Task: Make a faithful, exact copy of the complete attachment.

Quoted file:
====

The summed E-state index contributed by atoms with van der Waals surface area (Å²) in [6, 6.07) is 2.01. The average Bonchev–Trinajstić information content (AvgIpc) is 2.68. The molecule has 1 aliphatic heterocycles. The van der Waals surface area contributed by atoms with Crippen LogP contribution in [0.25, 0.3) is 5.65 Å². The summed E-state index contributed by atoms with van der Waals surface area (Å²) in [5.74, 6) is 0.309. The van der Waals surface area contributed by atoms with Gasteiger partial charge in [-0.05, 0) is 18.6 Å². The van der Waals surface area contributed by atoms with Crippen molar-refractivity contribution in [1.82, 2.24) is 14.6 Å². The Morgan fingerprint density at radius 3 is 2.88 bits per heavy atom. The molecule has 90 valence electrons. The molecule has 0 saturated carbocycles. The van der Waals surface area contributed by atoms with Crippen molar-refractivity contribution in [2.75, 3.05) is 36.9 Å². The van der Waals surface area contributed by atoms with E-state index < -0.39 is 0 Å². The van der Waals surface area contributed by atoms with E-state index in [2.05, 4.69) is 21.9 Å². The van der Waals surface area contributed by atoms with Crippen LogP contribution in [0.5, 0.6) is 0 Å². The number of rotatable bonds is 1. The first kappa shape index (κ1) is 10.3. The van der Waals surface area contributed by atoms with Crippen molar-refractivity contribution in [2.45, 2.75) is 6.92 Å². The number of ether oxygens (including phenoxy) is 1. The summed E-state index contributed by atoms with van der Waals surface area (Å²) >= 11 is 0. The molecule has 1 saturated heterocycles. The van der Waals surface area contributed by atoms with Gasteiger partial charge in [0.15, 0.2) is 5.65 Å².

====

The summed E-state index contributed by atoms with van der Waals surface area (Å²) in [6, 6.07) is 2.01. The average Bonchev–Trinajstić information content (AvgIpc) is 2.68. The molecule has 1 aliphatic heterocycles. The van der Waals surface area contributed by atoms with Crippen LogP contribution in [0.25, 0.3) is 5.65 Å². The summed E-state index contributed by atoms with van der Waals surface area (Å²) in [5.74, 6) is 0.309. The van der Waals surface area contributed by atoms with Gasteiger partial charge in [-0.05, 0) is 18.6 Å². The van der Waals surface area contributed by atoms with Crippen molar-refractivity contribution in [1.82, 2.24) is 14.6 Å². The Morgan fingerprint density at radius 3 is 2.88 bits per heavy atom. The molecule has 90 valence electrons. The molecule has 0 saturated carbocycles. The van der Waals surface area contributed by atoms with Crippen molar-refractivity contribution in [2.75, 3.05) is 36.9 Å². The van der Waals surface area contributed by atoms with E-state index < -0.39 is 0 Å². The van der Waals surface area contributed by atoms with E-state index in [2.05, 4.69) is 21.9 Å². The van der Waals surface area contributed by atoms with Crippen LogP contribution in [0.5, 0.6) is 0 Å². The number of rotatable bonds is 1. The first kappa shape index (κ1) is 10.3. The van der Waals surface area contributed by atoms with Crippen molar-refractivity contribution in [2.45, 2.75) is 6.92 Å². The number of ether oxygens (including phenoxy) is 1. The summed E-state index contributed by atoms with van der Waals surface area (Å²) >= 11 is 0. The molecule has 1 saturated heterocycles. The van der Waals surface area contributed by atoms with Gasteiger partial charge in [0.15, 0.2) is 5.65 Å².